MISCELLANEOUS

RANDOM COMMENT

Mr. Hill and the Canadian West

THE EDITOR March 1 1911
MISCELLANEOUS

RANDOM COMMENT

Mr. Hill and the Canadian West

THE EDITOR March 1 1911

RANDOM COMMENT

THE EDITOR

Mr. Hill and the Canadian West

THEY say that J. J. Hill has been attending to his own business too well. This is the talk in some of the eastern clubs, especially those that succor the Protectionists in these days of reciprocity treaties. The chief allegation against Mr. Hill is that he has been prompting the western farmer to demand free trade or free-er trade, because, and only because, such trade would benefit Mr. Hill by diverting some of the east and west traffic of the Dominion into north and south channels, to the benefit of Mr. Hill’s railroads.

One story goes that J. J. Hill paid the expenses of the western farmers to Ottawa. Another story is that he paid $50,000 “bribe money in various ways”—in Canada. Other stories, a trifle less foolish, have it that Mr. Hill’s agents have been busy tainting the news supplies of the west, giving the items, wherever possible, a free trade and reciprocity tincture. The same people that tell these stories allege that American lecturers traveled through the west, addressing the Grain Growers’ Associations on “Direct Legislation,” and charging nothing for their services, the inference being that Hill paid them.

We cannot undertake to deny or to affirm these stories. But they make one stop to think. For the picture of J. J. Hid making speeches, and giving interviews in which he advises closer relations be-

tween Canada and the United States, is quite natural, and these things are undoubtedly the naive revelation of what Mr. Hill would like, because it would benefit his purse.

Observe the railway map of North America. Observe how the Hill lines, running north toward Canada, seem to stop timidly at the Canadian boundary, m though they were diffident and Waited for an invitation before entering, or, rather, as though thej were hungry porters Outside the gate of a city anxiously waiting for the traffic, originating in Canada, or going into Canada from the States, .to employ their services. These “porters” jaafè Mr. Hill’s. The more they carry the more money Mr. Hill makes. It is, therefore, not impossible that Mr. Hill has been doing his level best to bring about Canadian reciprocity.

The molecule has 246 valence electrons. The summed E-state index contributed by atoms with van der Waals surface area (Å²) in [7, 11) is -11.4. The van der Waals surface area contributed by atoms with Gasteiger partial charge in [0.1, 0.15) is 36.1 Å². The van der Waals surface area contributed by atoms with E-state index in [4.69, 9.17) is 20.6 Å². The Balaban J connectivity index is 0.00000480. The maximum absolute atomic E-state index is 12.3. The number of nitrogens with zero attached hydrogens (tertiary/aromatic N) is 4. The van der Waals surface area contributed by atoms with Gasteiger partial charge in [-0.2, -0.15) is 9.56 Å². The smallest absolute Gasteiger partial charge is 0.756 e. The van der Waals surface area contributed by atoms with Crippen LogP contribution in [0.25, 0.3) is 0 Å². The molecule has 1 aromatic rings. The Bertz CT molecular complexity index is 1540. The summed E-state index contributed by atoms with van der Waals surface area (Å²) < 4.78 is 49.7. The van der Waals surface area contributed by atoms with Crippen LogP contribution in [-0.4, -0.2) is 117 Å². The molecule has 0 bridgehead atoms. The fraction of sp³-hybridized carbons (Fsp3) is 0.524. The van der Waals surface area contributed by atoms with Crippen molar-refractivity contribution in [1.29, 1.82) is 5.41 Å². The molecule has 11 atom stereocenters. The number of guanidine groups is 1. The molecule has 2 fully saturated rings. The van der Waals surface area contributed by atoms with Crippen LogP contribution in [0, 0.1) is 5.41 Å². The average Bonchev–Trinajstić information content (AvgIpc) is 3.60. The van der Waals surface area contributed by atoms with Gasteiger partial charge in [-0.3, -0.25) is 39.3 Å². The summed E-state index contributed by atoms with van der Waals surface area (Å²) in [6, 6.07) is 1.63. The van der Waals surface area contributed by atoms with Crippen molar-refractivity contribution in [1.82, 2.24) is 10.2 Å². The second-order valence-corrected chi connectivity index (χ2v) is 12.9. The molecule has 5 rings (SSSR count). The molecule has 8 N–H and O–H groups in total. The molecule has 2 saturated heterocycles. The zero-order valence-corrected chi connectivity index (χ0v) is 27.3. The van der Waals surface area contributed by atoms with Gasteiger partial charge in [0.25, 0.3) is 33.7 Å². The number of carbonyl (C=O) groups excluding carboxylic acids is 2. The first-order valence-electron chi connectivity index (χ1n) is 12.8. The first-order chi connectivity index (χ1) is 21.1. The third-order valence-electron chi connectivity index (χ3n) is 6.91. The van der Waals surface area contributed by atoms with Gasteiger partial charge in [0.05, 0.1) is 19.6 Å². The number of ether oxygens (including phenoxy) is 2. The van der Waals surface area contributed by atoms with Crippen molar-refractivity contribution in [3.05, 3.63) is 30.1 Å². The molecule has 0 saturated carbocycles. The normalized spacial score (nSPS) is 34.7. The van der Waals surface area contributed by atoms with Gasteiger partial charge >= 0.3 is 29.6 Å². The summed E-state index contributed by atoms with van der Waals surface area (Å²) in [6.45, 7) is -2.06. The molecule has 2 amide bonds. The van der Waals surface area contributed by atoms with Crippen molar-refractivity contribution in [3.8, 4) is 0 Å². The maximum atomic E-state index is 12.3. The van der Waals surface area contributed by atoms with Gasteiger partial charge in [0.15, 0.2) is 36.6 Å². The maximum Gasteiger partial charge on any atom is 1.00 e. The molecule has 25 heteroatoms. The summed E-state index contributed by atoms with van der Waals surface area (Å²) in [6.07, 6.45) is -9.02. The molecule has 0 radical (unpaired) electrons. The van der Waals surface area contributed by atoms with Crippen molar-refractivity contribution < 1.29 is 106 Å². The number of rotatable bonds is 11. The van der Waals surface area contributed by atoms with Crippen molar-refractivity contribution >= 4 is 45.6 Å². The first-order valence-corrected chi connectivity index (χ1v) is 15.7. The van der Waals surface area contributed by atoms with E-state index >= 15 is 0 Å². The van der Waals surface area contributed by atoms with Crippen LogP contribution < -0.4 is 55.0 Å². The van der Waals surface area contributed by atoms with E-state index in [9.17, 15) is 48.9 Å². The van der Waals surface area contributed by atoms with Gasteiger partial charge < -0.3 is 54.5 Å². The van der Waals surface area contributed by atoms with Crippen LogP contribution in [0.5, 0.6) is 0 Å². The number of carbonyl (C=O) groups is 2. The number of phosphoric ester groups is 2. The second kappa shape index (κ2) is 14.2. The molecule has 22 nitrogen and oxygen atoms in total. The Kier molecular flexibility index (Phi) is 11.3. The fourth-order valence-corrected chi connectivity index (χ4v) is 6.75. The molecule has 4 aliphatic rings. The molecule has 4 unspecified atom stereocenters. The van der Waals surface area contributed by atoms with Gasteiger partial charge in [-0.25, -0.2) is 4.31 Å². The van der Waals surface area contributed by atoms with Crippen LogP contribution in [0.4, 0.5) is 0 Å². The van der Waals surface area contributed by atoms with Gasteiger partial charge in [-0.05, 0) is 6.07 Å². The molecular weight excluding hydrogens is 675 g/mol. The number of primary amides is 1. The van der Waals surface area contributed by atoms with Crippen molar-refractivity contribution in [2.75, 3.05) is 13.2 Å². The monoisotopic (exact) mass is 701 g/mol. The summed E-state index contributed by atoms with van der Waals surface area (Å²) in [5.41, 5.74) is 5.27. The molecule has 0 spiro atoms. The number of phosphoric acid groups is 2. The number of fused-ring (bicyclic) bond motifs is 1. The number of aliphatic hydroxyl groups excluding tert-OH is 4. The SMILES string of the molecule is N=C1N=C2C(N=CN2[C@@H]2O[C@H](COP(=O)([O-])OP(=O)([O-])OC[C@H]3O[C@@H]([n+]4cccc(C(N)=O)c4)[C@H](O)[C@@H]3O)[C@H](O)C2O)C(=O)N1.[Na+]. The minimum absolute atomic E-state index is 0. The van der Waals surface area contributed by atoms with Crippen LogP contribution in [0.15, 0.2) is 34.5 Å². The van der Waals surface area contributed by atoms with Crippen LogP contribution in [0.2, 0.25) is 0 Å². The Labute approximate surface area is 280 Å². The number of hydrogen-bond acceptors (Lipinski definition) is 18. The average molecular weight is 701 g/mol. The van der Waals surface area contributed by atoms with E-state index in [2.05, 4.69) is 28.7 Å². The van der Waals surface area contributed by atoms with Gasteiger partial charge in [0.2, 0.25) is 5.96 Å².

But it is not probable.

Many people may disagree with out •view. But we would still submit that the thing is very improbable. Our first reason for so supposing is that we would be casting a serious reflection on the bona fides of the Canadian west, by believing that its free-er trade demand was not the cry of the people themselves. The western Canadian would be insulted if you told him that he had been bought, or bribed, to “holler for reciprocity.” As for the tainting of the news sources, we fancy that

that would be a task larger than even Hill could undertake, and get efficient results from. He may have subsidized lecturers to lecture for free trade, but, again, we doubt it. We believe that the western farmers thought of free trade all by themselves—that the more they thought of it the more they wanted it—and that they went to Ottawa of their own accord, and not because Jim Hill pulled any strings. We are not defending Mr. Hill—because we think that if he could have done these things he would have done them. We are not standing in defence of the west’s free trade policy.

But these stories of Hill and the west are a peculiar comment on ourselves—the Canadian people. They are indeed a reflection on the eastern Canadian, just as the entire reciprocity discussion is a reflection on all Canadians. The eastern Canadian really cannot bring himself to believe that westerners honestly mean what

they say. In turn, the westerners think there is something crooked in the manufacturer’s case. The westerner is always hinting at “red drawing-rooms,” or the campaign fund; and he firmly believes that the big manufacturers are bribing the Government to “protect” them from American competition.

In short, the various sections of this large piece of earth which is called Canada, don’t understand one another. When one man speaks, he speaks only from the point of view of his own local interests. The man who has a truly Canadian viewpoint, who can understand how the western farmer feels and how the eastern manufacturer feels, is indeed a rare specimen.

The men who believe that it took Jim Hill to stir the west to demand free trade may perhaps be revealing their own inabilitv to see two sides and to believe in the sincerity of “the other fellow.”